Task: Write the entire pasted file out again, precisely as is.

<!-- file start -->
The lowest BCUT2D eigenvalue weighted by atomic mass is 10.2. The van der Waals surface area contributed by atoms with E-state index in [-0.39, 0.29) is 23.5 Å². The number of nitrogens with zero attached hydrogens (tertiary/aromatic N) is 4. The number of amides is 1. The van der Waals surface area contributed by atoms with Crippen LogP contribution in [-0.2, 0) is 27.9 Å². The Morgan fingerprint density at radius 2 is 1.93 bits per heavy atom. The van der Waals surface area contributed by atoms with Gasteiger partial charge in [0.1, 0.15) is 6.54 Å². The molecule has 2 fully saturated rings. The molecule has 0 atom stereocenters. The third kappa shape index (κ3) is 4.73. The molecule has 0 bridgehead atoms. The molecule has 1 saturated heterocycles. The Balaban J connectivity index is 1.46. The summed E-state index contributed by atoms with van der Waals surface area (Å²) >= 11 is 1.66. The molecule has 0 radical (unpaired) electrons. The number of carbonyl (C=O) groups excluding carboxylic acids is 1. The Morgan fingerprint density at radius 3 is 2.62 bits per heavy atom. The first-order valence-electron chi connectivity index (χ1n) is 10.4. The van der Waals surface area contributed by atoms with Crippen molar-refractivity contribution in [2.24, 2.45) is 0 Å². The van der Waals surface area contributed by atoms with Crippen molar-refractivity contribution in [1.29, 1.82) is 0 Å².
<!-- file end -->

The lowest BCUT2D eigenvalue weighted by atomic mass is 10.2. The van der Waals surface area contributed by atoms with E-state index in [-0.39, 0.29) is 23.5 Å². The number of nitrogens with zero attached hydrogens (tertiary/aromatic N) is 4. The number of amides is 1. The van der Waals surface area contributed by atoms with Crippen LogP contribution in [-0.2, 0) is 27.9 Å². The Morgan fingerprint density at radius 2 is 1.93 bits per heavy atom. The van der Waals surface area contributed by atoms with Gasteiger partial charge in [0.1, 0.15) is 6.54 Å². The molecule has 2 fully saturated rings. The molecule has 0 atom stereocenters. The third kappa shape index (κ3) is 4.73. The molecule has 0 bridgehead atoms. The molecule has 1 saturated heterocycles. The Balaban J connectivity index is 1.46. The summed E-state index contributed by atoms with van der Waals surface area (Å²) >= 11 is 1.66. The molecule has 0 radical (unpaired) electrons. The number of carbonyl (C=O) groups excluding carboxylic acids is 1. The Morgan fingerprint density at radius 3 is 2.62 bits per heavy atom. The first-order valence-electron chi connectivity index (χ1n) is 10.4. The van der Waals surface area contributed by atoms with Crippen molar-refractivity contribution in [2.24, 2.45) is 0 Å². The van der Waals surface area contributed by atoms with Crippen molar-refractivity contribution in [1.29, 1.82) is 0 Å².